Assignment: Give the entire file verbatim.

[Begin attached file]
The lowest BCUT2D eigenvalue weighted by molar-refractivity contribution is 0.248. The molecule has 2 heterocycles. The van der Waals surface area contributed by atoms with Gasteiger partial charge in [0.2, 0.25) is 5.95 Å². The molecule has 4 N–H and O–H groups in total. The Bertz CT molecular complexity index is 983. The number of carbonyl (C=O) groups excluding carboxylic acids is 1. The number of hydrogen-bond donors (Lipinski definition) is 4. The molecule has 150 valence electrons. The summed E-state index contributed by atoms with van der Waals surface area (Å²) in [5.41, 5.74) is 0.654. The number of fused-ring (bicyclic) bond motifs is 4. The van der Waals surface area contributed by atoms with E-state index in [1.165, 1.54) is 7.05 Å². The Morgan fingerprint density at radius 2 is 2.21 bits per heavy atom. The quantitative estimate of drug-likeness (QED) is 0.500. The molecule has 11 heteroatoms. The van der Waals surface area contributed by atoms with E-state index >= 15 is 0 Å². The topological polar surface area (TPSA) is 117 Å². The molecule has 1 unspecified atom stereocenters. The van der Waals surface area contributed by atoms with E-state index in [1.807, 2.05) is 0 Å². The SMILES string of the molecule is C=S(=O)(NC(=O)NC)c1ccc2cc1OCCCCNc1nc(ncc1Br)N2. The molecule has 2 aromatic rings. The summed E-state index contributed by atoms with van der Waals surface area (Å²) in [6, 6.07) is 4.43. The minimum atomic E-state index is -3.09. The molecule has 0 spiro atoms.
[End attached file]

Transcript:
The lowest BCUT2D eigenvalue weighted by molar-refractivity contribution is 0.248. The molecule has 2 heterocycles. The van der Waals surface area contributed by atoms with Gasteiger partial charge in [0.2, 0.25) is 5.95 Å². The molecule has 4 N–H and O–H groups in total. The Bertz CT molecular complexity index is 983. The number of carbonyl (C=O) groups excluding carboxylic acids is 1. The number of hydrogen-bond donors (Lipinski definition) is 4. The molecule has 150 valence electrons. The summed E-state index contributed by atoms with van der Waals surface area (Å²) in [5.41, 5.74) is 0.654. The number of fused-ring (bicyclic) bond motifs is 4. The van der Waals surface area contributed by atoms with E-state index in [1.165, 1.54) is 7.05 Å². The Morgan fingerprint density at radius 2 is 2.21 bits per heavy atom. The quantitative estimate of drug-likeness (QED) is 0.500. The molecule has 11 heteroatoms. The van der Waals surface area contributed by atoms with E-state index >= 15 is 0 Å². The topological polar surface area (TPSA) is 117 Å². The molecule has 1 unspecified atom stereocenters. The van der Waals surface area contributed by atoms with E-state index in [1.807, 2.05) is 0 Å². The SMILES string of the molecule is C=S(=O)(NC(=O)NC)c1ccc2cc1OCCCCNc1nc(ncc1Br)N2. The molecule has 2 aromatic rings. The summed E-state index contributed by atoms with van der Waals surface area (Å²) in [6, 6.07) is 4.43. The minimum atomic E-state index is -3.09. The molecule has 0 spiro atoms.